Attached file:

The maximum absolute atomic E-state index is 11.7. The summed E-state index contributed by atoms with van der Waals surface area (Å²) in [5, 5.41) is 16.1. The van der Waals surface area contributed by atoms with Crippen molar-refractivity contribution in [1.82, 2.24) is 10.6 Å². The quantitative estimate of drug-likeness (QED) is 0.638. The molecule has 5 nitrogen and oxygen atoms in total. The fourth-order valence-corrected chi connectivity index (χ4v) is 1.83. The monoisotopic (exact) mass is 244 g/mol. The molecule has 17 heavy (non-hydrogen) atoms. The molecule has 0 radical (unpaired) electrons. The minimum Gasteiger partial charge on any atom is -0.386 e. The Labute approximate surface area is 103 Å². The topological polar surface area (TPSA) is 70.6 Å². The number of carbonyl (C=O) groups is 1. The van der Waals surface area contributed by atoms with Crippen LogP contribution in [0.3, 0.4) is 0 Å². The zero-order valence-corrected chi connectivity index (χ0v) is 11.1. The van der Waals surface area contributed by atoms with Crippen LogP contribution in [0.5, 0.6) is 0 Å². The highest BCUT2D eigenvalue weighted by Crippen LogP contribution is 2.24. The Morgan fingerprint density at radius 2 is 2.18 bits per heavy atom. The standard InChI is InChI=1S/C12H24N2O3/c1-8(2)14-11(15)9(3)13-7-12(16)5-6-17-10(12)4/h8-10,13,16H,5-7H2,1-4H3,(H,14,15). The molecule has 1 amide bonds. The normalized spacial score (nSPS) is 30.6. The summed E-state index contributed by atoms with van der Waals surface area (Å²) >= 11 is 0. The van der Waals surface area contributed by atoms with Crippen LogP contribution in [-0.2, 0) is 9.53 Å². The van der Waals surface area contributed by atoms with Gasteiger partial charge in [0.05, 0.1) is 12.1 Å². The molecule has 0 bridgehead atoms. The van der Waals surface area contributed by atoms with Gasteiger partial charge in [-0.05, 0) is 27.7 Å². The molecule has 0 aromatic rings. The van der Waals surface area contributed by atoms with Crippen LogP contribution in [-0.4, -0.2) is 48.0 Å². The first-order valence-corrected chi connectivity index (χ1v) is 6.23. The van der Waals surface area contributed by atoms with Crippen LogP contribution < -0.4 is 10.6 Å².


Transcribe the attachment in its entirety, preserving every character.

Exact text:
The maximum absolute atomic E-state index is 11.7. The summed E-state index contributed by atoms with van der Waals surface area (Å²) in [5, 5.41) is 16.1. The van der Waals surface area contributed by atoms with Crippen molar-refractivity contribution in [1.82, 2.24) is 10.6 Å². The quantitative estimate of drug-likeness (QED) is 0.638. The molecule has 5 nitrogen and oxygen atoms in total. The fourth-order valence-corrected chi connectivity index (χ4v) is 1.83. The monoisotopic (exact) mass is 244 g/mol. The molecule has 17 heavy (non-hydrogen) atoms. The molecule has 0 radical (unpaired) electrons. The minimum Gasteiger partial charge on any atom is -0.386 e. The Labute approximate surface area is 103 Å². The topological polar surface area (TPSA) is 70.6 Å². The number of carbonyl (C=O) groups is 1. The van der Waals surface area contributed by atoms with Crippen LogP contribution in [0.3, 0.4) is 0 Å². The zero-order valence-corrected chi connectivity index (χ0v) is 11.1. The van der Waals surface area contributed by atoms with Crippen LogP contribution in [0.5, 0.6) is 0 Å². The highest BCUT2D eigenvalue weighted by Crippen LogP contribution is 2.24. The Morgan fingerprint density at radius 2 is 2.18 bits per heavy atom. The standard InChI is InChI=1S/C12H24N2O3/c1-8(2)14-11(15)9(3)13-7-12(16)5-6-17-10(12)4/h8-10,13,16H,5-7H2,1-4H3,(H,14,15). The molecule has 1 amide bonds. The normalized spacial score (nSPS) is 30.6. The summed E-state index contributed by atoms with van der Waals surface area (Å²) >= 11 is 0. The van der Waals surface area contributed by atoms with Crippen LogP contribution in [-0.2, 0) is 9.53 Å². The van der Waals surface area contributed by atoms with Gasteiger partial charge in [0.05, 0.1) is 12.1 Å². The molecule has 0 bridgehead atoms. The van der Waals surface area contributed by atoms with Gasteiger partial charge in [-0.05, 0) is 27.7 Å². The molecule has 0 aromatic rings. The van der Waals surface area contributed by atoms with Crippen LogP contribution in [-0.4, -0.2) is 48.0 Å². The first-order valence-corrected chi connectivity index (χ1v) is 6.23. The van der Waals surface area contributed by atoms with Crippen LogP contribution < -0.4 is 10.6 Å².